Dust ’em up
Recently, I was watching a Mets/Diamondbacks game out in Phoenix when the Mets pitcher, Marcus Stroman, and one of the Rattlers got to jawing at each other. Now the Diamondbacks are what I call an HCT (Historically Challenged Team), and they were playing in a home ballpark that seemed to have more New York fans than Phoenix fans. Those playing conditions plus a month long losing streak can make any snake eyed bat wielder a mite testy; so the players got in each other’s faces a bit.
Then the benches emptied and we had a “baseball brawl” on our hands: a scary, violent confrontation much to be dreaded and avoided? Well, maybe not so much.
“Baseball brawls” generally have a similar relationship to real riots that two groups of 130-pound dancers in the cast of “West Side Story” have to a real street fight. Threatening attitudes are proudly displayed, giant punches and kicks may even cleave the air somewhere in the same area code as the “enemy gang,” but someone actually getting hurt? Are you kidding?
And that was the way this brawl went as well. It didn’t even get to the all out viciousness of pushing and shoving. The two sides let each other know how tough they were, satisfied their honor, and sat down to continue the game as though it had never happened.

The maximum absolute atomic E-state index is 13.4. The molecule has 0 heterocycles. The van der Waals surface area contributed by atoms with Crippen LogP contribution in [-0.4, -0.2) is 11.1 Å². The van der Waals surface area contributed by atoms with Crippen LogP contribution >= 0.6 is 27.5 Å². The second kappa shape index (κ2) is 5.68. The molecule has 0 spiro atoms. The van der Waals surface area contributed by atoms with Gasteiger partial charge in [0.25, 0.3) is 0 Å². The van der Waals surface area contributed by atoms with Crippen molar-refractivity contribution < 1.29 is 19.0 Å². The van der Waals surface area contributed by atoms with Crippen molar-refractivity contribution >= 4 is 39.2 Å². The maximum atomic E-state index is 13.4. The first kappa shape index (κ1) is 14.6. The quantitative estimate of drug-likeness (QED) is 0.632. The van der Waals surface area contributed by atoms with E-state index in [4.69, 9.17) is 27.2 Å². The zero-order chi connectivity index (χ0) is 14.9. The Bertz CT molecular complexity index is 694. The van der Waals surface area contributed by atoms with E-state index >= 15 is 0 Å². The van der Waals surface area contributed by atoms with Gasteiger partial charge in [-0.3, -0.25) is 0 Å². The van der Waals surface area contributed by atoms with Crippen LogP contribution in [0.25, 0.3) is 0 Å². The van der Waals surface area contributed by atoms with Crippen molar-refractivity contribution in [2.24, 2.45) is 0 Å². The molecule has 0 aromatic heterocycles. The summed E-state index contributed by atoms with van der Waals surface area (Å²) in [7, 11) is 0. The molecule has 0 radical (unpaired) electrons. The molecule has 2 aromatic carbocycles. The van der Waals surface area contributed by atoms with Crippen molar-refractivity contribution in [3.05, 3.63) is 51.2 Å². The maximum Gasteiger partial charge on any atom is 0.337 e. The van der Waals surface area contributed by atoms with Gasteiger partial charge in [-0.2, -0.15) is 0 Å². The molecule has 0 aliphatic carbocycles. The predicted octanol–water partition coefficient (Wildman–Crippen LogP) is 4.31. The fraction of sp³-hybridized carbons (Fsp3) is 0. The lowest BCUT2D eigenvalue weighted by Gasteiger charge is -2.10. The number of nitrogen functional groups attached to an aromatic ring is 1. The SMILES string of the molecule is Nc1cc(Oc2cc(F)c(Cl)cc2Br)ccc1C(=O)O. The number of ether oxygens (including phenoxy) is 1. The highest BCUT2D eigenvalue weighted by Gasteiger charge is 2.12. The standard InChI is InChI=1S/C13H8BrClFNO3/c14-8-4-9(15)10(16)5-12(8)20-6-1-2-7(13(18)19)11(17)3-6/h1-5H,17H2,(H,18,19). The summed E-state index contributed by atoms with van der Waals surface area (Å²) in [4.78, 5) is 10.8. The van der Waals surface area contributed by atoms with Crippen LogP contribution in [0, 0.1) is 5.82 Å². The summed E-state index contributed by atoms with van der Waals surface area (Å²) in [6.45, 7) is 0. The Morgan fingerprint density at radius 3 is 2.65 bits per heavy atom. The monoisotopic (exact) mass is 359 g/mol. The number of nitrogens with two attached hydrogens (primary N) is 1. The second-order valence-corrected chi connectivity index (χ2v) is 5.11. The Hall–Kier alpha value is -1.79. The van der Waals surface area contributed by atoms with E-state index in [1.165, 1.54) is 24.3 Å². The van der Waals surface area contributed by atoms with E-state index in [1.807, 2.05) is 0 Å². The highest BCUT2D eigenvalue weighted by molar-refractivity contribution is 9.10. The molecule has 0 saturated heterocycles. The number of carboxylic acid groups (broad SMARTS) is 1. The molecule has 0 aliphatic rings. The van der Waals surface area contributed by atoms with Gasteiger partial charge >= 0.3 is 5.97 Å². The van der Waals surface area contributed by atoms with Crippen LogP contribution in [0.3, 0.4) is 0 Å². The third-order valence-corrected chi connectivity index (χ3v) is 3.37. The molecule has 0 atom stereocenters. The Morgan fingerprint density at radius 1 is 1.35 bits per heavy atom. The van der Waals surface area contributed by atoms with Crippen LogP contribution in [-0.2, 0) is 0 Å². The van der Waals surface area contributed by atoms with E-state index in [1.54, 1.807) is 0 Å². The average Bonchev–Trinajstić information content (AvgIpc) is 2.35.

There was one move, however, that satisfied one of those “unwritten rules” that are more important than those in the rule book: The catcher will protect his pitcher at all times, in all places, and at all costs.
Tomas Nido, the catcher in question, gently pushed Stroman, one of the major “combatants,” aside and put his protected and protective self in the way of the enemy “bad guy.” Even though no punches were thrown or bodies otherwise imperiled, Nido had done the right thing: He had his pitcher’s front.
Lately there has been a lot written about the unwritten rules, some commentators bashing them, others celebrating them. I belong to the second group. The way we belong to a team is by understanding what binds that team together. Each team is a little bit different because each group of individuals is slightly different, but if we remember to respect and care for our teammates and cover their fronts as well as their backs, much of the ugliness we commonly see would go the way of yesterday’s baseball brawl: gone and forgotten except for the honor paid to the catcher’s “doing the right thing.”
Millerton resident Theodore Kneeland is a former teacher and coach — and athlete.